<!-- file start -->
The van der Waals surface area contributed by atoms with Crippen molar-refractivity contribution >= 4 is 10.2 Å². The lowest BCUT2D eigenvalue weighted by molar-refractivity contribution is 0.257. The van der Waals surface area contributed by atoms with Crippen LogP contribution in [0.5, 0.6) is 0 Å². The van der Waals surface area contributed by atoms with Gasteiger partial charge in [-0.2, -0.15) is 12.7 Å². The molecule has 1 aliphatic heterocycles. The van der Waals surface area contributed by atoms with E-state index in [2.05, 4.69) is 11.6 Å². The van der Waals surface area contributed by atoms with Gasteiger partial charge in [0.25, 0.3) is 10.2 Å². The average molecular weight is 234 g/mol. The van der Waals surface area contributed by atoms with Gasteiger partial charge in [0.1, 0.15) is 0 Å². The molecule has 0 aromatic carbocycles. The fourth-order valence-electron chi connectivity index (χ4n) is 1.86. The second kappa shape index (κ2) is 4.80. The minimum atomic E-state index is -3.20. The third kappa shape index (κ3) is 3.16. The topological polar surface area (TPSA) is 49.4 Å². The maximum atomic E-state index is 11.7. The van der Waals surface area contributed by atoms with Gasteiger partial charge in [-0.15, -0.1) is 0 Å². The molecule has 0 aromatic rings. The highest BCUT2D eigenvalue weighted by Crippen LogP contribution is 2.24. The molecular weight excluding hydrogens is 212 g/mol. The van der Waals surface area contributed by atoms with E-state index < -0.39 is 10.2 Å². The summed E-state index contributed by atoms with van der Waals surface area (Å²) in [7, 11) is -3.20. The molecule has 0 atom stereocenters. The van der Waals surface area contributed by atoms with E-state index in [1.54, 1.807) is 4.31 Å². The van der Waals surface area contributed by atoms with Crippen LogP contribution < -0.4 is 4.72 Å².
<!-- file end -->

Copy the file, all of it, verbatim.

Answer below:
The van der Waals surface area contributed by atoms with Crippen molar-refractivity contribution >= 4 is 10.2 Å². The lowest BCUT2D eigenvalue weighted by molar-refractivity contribution is 0.257. The van der Waals surface area contributed by atoms with Crippen LogP contribution in [0.5, 0.6) is 0 Å². The van der Waals surface area contributed by atoms with Gasteiger partial charge in [-0.2, -0.15) is 12.7 Å². The molecule has 1 aliphatic heterocycles. The van der Waals surface area contributed by atoms with E-state index in [2.05, 4.69) is 11.6 Å². The van der Waals surface area contributed by atoms with Gasteiger partial charge in [0.25, 0.3) is 10.2 Å². The average molecular weight is 234 g/mol. The van der Waals surface area contributed by atoms with Gasteiger partial charge in [0.1, 0.15) is 0 Å². The molecule has 0 aromatic carbocycles. The fourth-order valence-electron chi connectivity index (χ4n) is 1.86. The second kappa shape index (κ2) is 4.80. The minimum atomic E-state index is -3.20. The third kappa shape index (κ3) is 3.16. The topological polar surface area (TPSA) is 49.4 Å². The maximum atomic E-state index is 11.7. The van der Waals surface area contributed by atoms with Gasteiger partial charge in [-0.15, -0.1) is 0 Å². The molecule has 0 aromatic rings. The highest BCUT2D eigenvalue weighted by Crippen LogP contribution is 2.24. The molecular weight excluding hydrogens is 212 g/mol. The van der Waals surface area contributed by atoms with E-state index < -0.39 is 10.2 Å². The summed E-state index contributed by atoms with van der Waals surface area (Å²) in [7, 11) is -3.20. The molecule has 0 atom stereocenters. The van der Waals surface area contributed by atoms with E-state index in [1.54, 1.807) is 4.31 Å². The van der Waals surface area contributed by atoms with Crippen LogP contribution < -0.4 is 4.72 Å².